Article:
December 6, 2005
HHS Pandemic Preparedness Tour
Department of Health & Human Services Secretary Michael Leavitt announced a plan today for a 50-state summit tour on pandemic flu preparedness. He and his fellow federal agency representatives will be traveling to every state and commonwealth to meet with local officials, starting with our own Star of the North. Leavitt will be here next Wednesday, December 14, to jointly chair the preparedness meeting with Governor Tim Pawlenty.
In a news report about the plan, there were some mixed feelings from health officials. States vary widely in their public health resources, and many see this state-by-state approach as bringing focused attention from the federal government to many states that need more help. Other health officials are worried that we've gotten into a rut of one narrowly-focused preparedness plan after another: anthrax, small pox, SARS, and now pandemic flu. And some see the risk of "fatigue" amongst the professionals and the public in response to another health threat.
I'd like to hope that these meetings will forgo hierarchical barriers that exist in public health and allow frank exchange of ideas. This approach will allow Sec. Leavitt to personally take the pulse, so to speak, of each state so that the feds will have direct knowledge -- a direct connection -- to key personnel, key issues, and key strengths across the nation. I can imagine many ways in which this 'face time' may reap true benefits in the coming months, even if a human influenza pandemic doesn't materialize. Will these meetings be a thoughtful exploration or a more heavy-handed approach? I'll keep you posted.
Some random thoughts on the matter:
Â· I think the most likely danger related to H5N1 to reach our shores isn't a human epidemic but an animal one. Not to dismiss the former, but the later threat is the one I'm hoping will get the attention it deserves. After all, a readily transmissible "highly pathogenic" H5N1 in birds is what we have. And we all know how highly mobile birds are. What will be the economic cost of H5N1 in our chicken and turkey flocks? What about the ecological cost to wild birds? I read a poignant Op-Ed piece in the New York Times a few weeks ago titled Cull of the Wild that got me thinking about this.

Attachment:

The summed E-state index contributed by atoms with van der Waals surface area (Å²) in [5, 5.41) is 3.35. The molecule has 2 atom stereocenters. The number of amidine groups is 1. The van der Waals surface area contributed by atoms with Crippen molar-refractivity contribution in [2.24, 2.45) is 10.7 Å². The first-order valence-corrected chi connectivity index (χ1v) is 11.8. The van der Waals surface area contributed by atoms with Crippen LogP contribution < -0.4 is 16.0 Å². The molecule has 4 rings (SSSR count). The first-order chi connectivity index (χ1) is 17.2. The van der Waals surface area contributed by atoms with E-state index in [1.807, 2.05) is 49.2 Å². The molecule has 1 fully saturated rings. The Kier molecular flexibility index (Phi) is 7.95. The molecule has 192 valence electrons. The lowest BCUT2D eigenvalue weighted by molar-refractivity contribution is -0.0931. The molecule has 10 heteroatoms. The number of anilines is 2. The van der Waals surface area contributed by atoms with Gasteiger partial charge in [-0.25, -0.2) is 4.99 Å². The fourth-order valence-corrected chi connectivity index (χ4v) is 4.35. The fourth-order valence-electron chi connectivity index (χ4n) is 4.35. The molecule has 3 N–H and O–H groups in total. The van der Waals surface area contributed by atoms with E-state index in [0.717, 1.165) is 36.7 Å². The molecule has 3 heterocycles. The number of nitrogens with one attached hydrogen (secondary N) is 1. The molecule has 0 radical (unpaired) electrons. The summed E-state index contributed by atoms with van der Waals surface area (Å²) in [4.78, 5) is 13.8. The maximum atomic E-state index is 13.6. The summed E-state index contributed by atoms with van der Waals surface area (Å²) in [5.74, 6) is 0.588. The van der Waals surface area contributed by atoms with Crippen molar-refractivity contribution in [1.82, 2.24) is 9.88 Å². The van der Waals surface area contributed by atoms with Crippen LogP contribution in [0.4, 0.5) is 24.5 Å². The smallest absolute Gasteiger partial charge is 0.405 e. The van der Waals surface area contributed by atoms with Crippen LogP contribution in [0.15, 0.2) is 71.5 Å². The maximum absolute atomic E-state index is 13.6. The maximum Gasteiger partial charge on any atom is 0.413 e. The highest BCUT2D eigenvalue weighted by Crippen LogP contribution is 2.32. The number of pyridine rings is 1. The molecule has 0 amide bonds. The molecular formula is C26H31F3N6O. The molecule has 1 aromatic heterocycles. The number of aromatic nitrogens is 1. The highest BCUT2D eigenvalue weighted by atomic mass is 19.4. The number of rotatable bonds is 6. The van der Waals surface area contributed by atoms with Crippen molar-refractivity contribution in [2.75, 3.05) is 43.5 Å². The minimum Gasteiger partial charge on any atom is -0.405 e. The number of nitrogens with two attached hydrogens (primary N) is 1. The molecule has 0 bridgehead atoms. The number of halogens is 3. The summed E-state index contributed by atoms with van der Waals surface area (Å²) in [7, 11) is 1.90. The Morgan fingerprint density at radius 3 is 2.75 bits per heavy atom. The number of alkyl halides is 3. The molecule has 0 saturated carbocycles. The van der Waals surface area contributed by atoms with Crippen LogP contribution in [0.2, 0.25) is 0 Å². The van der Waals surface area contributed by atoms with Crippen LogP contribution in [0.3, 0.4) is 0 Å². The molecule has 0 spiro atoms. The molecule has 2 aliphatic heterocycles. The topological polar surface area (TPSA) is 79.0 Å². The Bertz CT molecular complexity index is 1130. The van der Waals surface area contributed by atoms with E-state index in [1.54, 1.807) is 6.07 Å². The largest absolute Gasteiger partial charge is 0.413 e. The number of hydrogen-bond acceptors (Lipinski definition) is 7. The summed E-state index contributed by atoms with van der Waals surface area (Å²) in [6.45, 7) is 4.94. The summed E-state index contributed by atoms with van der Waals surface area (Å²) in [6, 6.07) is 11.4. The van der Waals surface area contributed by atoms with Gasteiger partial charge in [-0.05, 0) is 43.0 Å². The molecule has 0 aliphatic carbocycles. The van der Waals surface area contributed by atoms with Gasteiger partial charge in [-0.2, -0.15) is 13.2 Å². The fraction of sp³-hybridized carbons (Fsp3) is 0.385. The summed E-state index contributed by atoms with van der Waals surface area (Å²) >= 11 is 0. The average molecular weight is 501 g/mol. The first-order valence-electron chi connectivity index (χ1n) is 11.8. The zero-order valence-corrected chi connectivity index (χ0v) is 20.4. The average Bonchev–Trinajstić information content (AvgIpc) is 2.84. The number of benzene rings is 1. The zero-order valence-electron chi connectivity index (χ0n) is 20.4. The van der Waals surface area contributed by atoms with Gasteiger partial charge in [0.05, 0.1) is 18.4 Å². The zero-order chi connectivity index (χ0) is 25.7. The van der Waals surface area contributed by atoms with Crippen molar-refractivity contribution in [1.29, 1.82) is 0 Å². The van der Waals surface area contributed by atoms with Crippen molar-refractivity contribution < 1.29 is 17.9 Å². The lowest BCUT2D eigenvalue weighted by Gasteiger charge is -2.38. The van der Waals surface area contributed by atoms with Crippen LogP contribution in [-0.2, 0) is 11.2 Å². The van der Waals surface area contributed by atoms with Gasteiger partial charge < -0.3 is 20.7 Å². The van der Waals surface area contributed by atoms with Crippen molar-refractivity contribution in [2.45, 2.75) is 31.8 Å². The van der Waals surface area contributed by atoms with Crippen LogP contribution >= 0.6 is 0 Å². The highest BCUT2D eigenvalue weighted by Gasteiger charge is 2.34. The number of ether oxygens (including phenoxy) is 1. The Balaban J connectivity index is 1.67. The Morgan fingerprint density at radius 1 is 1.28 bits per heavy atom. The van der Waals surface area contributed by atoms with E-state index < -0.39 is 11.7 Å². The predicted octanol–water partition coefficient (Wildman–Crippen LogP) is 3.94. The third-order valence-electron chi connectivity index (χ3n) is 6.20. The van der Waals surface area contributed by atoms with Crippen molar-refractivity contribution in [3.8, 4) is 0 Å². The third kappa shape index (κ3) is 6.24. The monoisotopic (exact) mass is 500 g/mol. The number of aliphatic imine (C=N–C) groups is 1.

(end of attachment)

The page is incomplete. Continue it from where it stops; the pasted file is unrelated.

Â· This is the first time I've seen the government create a web site dedicated to a single health threat -- PandemicFlu.gov. Just a little exploration on the site is enough to grasp the immensity of the coordination effort that is being attempted here. You can see the scope of the national and international activities.
Â· Also on the web site is information from today's "Convening of the States" planning meeting that spearheaded the 50-state summit announcement. I was intrigued by a link titled Pandemic Planning Assumptions. What I found brought joy to this epidemiologist's heart. An explicit list of assumptions! Wow, just what I've always wanted! (I should explain that part of my work focuses on bringing more transparency to public health science and decision making.) These particular assumptions define the parameters of pandemic flu for health preparedness planners, so they have tangible characteristics to mold their plans around. Impressive!
Posted by rigd0003 at December 6, 2005 4:32 PM | Public Health